The Iroquois creation myth has been around since at least 1142 A. D. in the Iroquois nation in North America, in what is now known as New York, Quebec, and Ontario. While the minor details may change depending on who tells you the story, the main premise remains the same. Each story describes the planet pre-dating humans as an unlimited expanse of water with no land in sight, with the humans inhabited a place in the high-reaches of the sky where the forests were forests were full of game, rivers full of fish, and fields producing vegetables.
The inhabitants of this place were unfamiliar with death, sickness, pain, and the thoughts of hate, jealously, malice, and revenge. (Wonderley 2004, 62) The story tells of a wife – who is usually pregnant – that is pushed down a hole by her husband and falls to what was to become earth. As she falls, the Loon swimming in the water below is alerted to her presence and alerts the other animals that she is approaching. Knowing that earth was needed for the humans accommodation, the animals chose the turtle to bear the weight of the world on his shell, and animals set off into the depths in order to retrieve the earth for the turtles back.
Eventually, the woman had an island that was continually growing where she could live. She eventually gave birth to twins named Tau-lon-ghy-au-wan-goon and Than-wisk-a-law who represented good and evil, respectively. (Wonderley 2004, 65) As the twins grew, they filled the earth with their creations, while using this as competition. The good twin is often told as giving us plant species and animals that are beneficial, with the bad twin created thorns around the bushes and dangerous animals.
As the competition between the twins grew, the evil twin was killed and thrown off the edge of the earth, where he was to preside over the night and the lower world, while the good twin presided over day and the upper world. One of the more recurring themes in this creation myth is that of animals and nature in general. The sky land is depicted to have much game, fish, and fields full of vegetables – while the mother of the twins was received and accommodated by the animals already inhabiting the water, where the turtle put the earth on his shell.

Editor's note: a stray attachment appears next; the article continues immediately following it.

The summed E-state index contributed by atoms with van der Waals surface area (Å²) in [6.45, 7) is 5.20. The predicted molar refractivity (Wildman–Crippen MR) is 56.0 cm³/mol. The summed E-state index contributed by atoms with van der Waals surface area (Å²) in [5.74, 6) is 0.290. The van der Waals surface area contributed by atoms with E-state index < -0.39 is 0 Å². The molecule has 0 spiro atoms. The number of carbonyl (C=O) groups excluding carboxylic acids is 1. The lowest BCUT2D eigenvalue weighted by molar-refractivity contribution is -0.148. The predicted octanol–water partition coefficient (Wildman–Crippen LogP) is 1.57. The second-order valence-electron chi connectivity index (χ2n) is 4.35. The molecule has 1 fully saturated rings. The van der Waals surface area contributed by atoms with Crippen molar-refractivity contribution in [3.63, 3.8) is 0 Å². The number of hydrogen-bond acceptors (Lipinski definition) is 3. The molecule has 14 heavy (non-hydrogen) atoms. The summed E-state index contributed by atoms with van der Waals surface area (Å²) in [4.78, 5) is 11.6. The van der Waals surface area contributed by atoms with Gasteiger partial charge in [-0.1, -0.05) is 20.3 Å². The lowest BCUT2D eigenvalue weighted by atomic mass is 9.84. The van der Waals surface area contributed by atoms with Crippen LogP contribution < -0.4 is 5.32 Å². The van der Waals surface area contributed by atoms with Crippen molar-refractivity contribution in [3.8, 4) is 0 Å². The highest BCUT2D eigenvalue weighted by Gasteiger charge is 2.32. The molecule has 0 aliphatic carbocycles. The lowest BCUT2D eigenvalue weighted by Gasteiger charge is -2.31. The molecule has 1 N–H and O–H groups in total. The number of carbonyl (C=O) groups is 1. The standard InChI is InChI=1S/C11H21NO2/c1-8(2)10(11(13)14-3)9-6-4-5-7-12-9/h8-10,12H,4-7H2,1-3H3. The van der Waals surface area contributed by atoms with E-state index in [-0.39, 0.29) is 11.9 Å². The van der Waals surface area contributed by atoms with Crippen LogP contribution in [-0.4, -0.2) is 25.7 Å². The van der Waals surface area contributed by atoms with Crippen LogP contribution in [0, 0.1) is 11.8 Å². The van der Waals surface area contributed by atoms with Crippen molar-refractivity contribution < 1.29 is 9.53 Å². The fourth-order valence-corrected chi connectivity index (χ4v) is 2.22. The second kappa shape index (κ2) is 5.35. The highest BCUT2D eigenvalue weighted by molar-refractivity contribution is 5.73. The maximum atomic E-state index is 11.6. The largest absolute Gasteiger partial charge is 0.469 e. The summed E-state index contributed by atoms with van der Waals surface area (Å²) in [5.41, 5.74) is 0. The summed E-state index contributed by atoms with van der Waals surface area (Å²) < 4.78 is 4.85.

Animals and nature are further included as their creation is the main source of competition between the twins. The land where people originate in this creation myth is no doubt a depiction of the ideal land for the Iroquois, and the role of nature can be explained by the respect the Iroquois have for the environment – as it is an important part of their way of life. The twins also illustrate the struggle between good and evil, but do so in relative terms rather then absolute terms.
The twins’ relationship is about cooperation through competition, and symbolizes the balance that the Iroquois believe to be necessary for the world to be in balance. Since the twins are believed to be the source of this balance, they are considered the deities within this story, showing the Iroquois hold a being to be greater then themselves. The role of each twin is represented in Iroquois festivities, with day activities being devoted to the good twin, and night activities being devoted to the bad twin.
The Iroquois creation myth can have minor differences depending on who tells it, as the 6 nations making up the Iroquois covered a sizeable amount of land and have quite a history. The Iroquois creation myth gives the Iroquois people a guide for their priorities, with the well being of them and the well being of nature in a being held in balance at the fore front. This idea is still relevant today within Iroquois ceremonies, showing that the creation myth of a whole has been carried with the Iroquois people, at least in a traditional sense.
Courtney from Study Moose
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